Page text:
- Covid wave in Hong Kong alerts Mainland China
- Provision against hunger
- LNG gas for Europe
- Survey shows Taiwan’s will to fight
- Yuan as currency for oil
- Development banks stop funding overseas energy projects
- EVs: Evergrande makes progress
- Sinolytics.Radar: expanding China’s SWIFT alternative
- Profile: Shahnura Kasim – raising awareness about Uyghurs on social media
Covid is currently rampant in China – at least according to the standards of the People’s Republic. Since the original outbreak in Wuhan more than two years ago, infection numbers in China have not been this high. Several cities of millions have been placed under lockdown, and schools have been closed. Starting March 21, international flights to Shanghai will be diverted to other regions for the next six weeks. Omicron is the decisive test for China’s Zero-Covid policy.
In today’s issue, Finn Mayer-Kuckuk analyzes the causes and effects of Hong Kong’s high number of deaths. The high mortality rate can mainly be attributed to the low vaccination rate among the elderly. This conclusion is a red flag for Mainland China. Many elderly Chinese lack sufficient immunization. And China’s vaccines are not effective enough against the Omicron variant. This is partly due to Beijing’s rejection of foreign mRNA vaccines. Will there now be a change in thinking?
The People’s Republic is striving for as much independence as possible when it comes to securing a stable food supply. Xi Jinping has repeatedly warned that the global market could not feed 1.4 billion people. Nevertheless, China obtains more than five percent of its own grain production from Ukraine. But it is not only the war that worries Beijing. Ozone pollution and climate change are also affecting its food production, writes Ning Wang.
Covid: Hong Kong’s failure is a warning to China
German virologist Christian Drosten considers the current situation in Hong Kong highly interesting from a scientific point of view. In hardly any other highly developed, statistically well-monitored region with a solid healthcare system is the vaccination rate among elderly citizens this low. Whereas in Germany or Japan more than 90 percent of its oldest citizens are vaccinated, the rate in Hong Kong at the beginning of the Omicron wave was only 34 percent – for the first vaccination. Only a little over 20 percent are fully vaccinated, let alone received the second jab. As a result, one in twenty infected Hong Kong residents is currently dying.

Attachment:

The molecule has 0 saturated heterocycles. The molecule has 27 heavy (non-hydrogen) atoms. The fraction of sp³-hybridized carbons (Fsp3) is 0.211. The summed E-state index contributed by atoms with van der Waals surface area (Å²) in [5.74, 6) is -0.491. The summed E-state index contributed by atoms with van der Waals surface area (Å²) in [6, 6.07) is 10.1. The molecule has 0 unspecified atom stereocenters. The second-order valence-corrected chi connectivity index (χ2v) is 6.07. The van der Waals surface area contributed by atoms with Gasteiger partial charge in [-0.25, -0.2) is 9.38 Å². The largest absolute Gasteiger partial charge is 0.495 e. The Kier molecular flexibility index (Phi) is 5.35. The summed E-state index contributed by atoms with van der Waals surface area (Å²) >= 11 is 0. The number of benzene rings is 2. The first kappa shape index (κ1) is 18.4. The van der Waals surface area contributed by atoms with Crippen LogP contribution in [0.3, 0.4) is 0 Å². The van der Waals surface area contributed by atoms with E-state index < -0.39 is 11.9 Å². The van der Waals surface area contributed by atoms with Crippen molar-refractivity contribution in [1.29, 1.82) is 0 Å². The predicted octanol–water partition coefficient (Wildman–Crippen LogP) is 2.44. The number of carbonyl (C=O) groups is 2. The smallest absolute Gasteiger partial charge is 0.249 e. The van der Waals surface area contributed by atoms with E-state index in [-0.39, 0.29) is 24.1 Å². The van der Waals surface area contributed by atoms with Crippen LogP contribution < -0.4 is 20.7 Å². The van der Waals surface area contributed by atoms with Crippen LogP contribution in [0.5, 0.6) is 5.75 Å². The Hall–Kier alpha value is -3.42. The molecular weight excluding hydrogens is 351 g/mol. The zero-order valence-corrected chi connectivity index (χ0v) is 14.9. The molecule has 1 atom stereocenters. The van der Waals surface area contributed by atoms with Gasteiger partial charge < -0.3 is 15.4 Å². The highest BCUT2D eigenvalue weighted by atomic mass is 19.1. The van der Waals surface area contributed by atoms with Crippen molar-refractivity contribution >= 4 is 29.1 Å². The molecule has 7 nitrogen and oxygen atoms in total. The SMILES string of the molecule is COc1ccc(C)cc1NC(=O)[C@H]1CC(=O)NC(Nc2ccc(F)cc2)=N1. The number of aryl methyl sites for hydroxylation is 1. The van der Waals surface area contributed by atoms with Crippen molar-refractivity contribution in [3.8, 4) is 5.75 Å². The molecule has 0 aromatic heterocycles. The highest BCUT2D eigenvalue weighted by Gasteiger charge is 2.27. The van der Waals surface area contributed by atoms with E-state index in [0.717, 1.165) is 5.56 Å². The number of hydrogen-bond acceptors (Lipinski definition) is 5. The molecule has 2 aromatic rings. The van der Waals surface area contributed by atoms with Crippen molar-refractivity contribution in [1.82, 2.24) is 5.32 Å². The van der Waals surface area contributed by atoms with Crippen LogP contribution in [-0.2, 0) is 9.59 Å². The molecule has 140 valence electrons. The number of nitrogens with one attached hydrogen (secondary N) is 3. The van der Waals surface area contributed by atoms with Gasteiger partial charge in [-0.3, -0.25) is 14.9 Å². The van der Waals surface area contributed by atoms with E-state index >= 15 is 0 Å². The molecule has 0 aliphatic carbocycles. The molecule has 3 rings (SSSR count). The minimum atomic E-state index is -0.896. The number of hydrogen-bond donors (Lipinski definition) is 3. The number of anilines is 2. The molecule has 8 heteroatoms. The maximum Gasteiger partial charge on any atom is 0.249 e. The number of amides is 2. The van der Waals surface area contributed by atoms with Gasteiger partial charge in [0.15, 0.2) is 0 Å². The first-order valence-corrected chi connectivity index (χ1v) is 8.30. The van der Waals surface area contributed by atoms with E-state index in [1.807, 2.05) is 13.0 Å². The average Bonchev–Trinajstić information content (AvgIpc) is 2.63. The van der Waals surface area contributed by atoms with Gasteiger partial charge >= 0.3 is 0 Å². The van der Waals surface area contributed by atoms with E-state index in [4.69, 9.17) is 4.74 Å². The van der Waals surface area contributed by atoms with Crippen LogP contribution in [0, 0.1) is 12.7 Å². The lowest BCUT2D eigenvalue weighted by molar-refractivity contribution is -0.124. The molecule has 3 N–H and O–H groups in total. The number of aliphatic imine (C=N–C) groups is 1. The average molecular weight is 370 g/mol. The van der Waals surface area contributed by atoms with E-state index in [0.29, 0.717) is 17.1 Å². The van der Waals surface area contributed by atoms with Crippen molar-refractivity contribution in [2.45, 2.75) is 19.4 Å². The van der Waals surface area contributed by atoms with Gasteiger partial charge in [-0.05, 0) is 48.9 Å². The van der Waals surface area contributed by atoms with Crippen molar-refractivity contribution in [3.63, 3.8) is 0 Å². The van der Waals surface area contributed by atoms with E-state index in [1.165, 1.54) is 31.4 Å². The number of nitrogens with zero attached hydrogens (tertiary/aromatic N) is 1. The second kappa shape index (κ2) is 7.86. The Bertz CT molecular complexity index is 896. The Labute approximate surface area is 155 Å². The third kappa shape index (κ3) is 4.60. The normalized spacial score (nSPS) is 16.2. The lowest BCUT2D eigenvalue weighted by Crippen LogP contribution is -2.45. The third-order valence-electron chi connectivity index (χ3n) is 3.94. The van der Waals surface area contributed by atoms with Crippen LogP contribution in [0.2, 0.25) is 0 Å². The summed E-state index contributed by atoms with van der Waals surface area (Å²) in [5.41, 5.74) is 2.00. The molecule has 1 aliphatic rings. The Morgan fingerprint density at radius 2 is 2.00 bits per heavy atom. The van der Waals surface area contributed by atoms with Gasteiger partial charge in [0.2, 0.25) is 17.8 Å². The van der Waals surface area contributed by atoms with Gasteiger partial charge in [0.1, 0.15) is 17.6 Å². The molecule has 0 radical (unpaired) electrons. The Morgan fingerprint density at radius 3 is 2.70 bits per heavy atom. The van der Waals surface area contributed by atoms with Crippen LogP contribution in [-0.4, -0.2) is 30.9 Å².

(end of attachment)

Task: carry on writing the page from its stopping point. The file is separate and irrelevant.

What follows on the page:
For Drosten, the situation in Hong Kong is particularly telling because it provides insight into the Omicron variant of the pathogen. In the beginning, it was not entirely clear: Is it really less dangerous? Or is it less lethal in South Africa and Europe than previous variants because it has hit a population with adequate basic immunity in vulnerable groups?
Data from the Far East now give Drosten the answer: “Hong Kong shows as expected: Omicron is not mild among unvaccinated elderly.” These are further data points that debunk the myth of the friendly Covid variant. Indeed, younger people, in particular, tend to get less sick from Omicron. But for the unprotected elderly, an infection is dangerous. The fact that we are not currently experiencing overwhelmed hospitals in Germany like in Hong Kong, is not because of the supposedly harmless Omicron. It’s because of vaccinations.
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